… this message is about how you can be more prepared should you find yourself in the unfortunate position of having to make it through “the COVID.”

I want to make absolutely sure you know exactly what to do, what to expect and what you’ll need in your home arsenal if or when the time comes.

Because every single health organization from the Centers for Disease Control (CDC), the World Health Organization (WHO) to respected Johns Hopkins University and Harvard agree this coronavirus (officially called Sars-CoV-2) is going to be a lasting threat.

According to a paper published in Science by researchers from Harvard’s T.H. Chan School of Public Health, the re-emergence of the virus is possible over the next four years.

And they suggested “prolonged or intermittent distancing may be necessary into 2022” unless a vaccine or improved treatment was available, or critical care capacity — which has been widely overwhelmed — was increased substantially.

“Even in the event of apparent elimination, Sars-CoV-2 surveillance should be maintained since a resurgence in contagion could be possible as late as 2024.”

In plain language: Social distancing must remain in some capacity, testing must be more widely implemented, contact tracing must get a lot better and isolation of infected people must be swiftly implemented… or this virus will continue to wreak havoc for years to come.

Oh, and scientists have to be given all the resources they need to develop a vaccine or treatment toot sweet.

And others have suggested that like the yearly flu, it could become seasonal…

According to Johns Hopkins senior scholar Dr. Amesh Adalja, “It’s going to become a part of our seasonal respiratory virus family that causes disease.”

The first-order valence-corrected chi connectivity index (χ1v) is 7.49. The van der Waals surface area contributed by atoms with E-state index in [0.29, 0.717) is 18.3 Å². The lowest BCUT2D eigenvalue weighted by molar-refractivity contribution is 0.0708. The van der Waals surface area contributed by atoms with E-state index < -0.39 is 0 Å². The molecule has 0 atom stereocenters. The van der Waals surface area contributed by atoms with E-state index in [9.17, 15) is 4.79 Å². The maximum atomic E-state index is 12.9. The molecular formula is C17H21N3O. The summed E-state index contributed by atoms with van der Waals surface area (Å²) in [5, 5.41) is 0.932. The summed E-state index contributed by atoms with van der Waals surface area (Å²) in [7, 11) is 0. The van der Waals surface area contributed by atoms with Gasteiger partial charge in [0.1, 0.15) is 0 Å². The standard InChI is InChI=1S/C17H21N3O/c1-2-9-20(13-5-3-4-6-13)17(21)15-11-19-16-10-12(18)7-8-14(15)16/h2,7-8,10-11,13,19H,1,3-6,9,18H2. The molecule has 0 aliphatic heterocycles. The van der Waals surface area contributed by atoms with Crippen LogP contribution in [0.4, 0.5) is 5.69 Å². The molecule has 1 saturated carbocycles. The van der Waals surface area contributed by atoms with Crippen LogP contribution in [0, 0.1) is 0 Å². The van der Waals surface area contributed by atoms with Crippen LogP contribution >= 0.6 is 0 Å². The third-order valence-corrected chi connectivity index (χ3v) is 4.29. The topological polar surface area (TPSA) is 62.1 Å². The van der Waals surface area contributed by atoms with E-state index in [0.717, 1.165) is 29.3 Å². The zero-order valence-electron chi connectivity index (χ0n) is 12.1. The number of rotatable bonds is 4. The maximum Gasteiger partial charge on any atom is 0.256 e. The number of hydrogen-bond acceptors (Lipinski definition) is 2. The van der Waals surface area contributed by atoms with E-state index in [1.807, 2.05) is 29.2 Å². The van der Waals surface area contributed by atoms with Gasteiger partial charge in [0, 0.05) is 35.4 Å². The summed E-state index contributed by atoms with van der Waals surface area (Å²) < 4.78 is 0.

He expects the current outbreak to spread even further in our country before this round is over.

Back on Jan. 31, I wrote this (I’ve highlighted the most important parts)…

Stopping the spread is paramount

Most viruses are spread the same way, and first and foremost, you must take basic precautions to stop the spread.

So far, it appears that this coronavirus is spread through personal contact only, like from upper respiratory droplets (sneezing, coughing and touching contaminated objects), so these steps should take priority:

Wash your hands regularly — Practicing good handwashing, even more often than you think is necessary, can help protect you from coronavirus.

Block the gateways — Coronaviruses need somewhere to enter your body — your eyes, nose or mouth — so avoid touching those as much as possible.

Consider a mask — Consider (especially if you have a compromised immune system) wearing a mask to avoid inhaling the respiratory droplets from the potentially sick people around you when going places that draw crowds such as grocery stores.

It may feel silly the first time, but feeling silly is far better than actually getting sick.

At the least, purchase masks now from your local pharmacy for future use as they will disappear quickly in the event of a true crisis.

Disinfect everything — If your immune system is compromised, you might want to also consider gloves as part of your virus-prevention strategy. Everyone else should always carry disinfectant wipes and cleanse everything before touching it — such as grocery cart handles. Buy gloves, hand sanitizer and disinfecting wipes now rather than wait until an emergency.

Get in the habit of using wipes daily on the things we touch most, such as light switches, refrigerator door handles, toilet bowel handles, faucet handles, etc.

Yet again, sorry… I could not have anticipated what happened with toilet paper. It boggles the mind!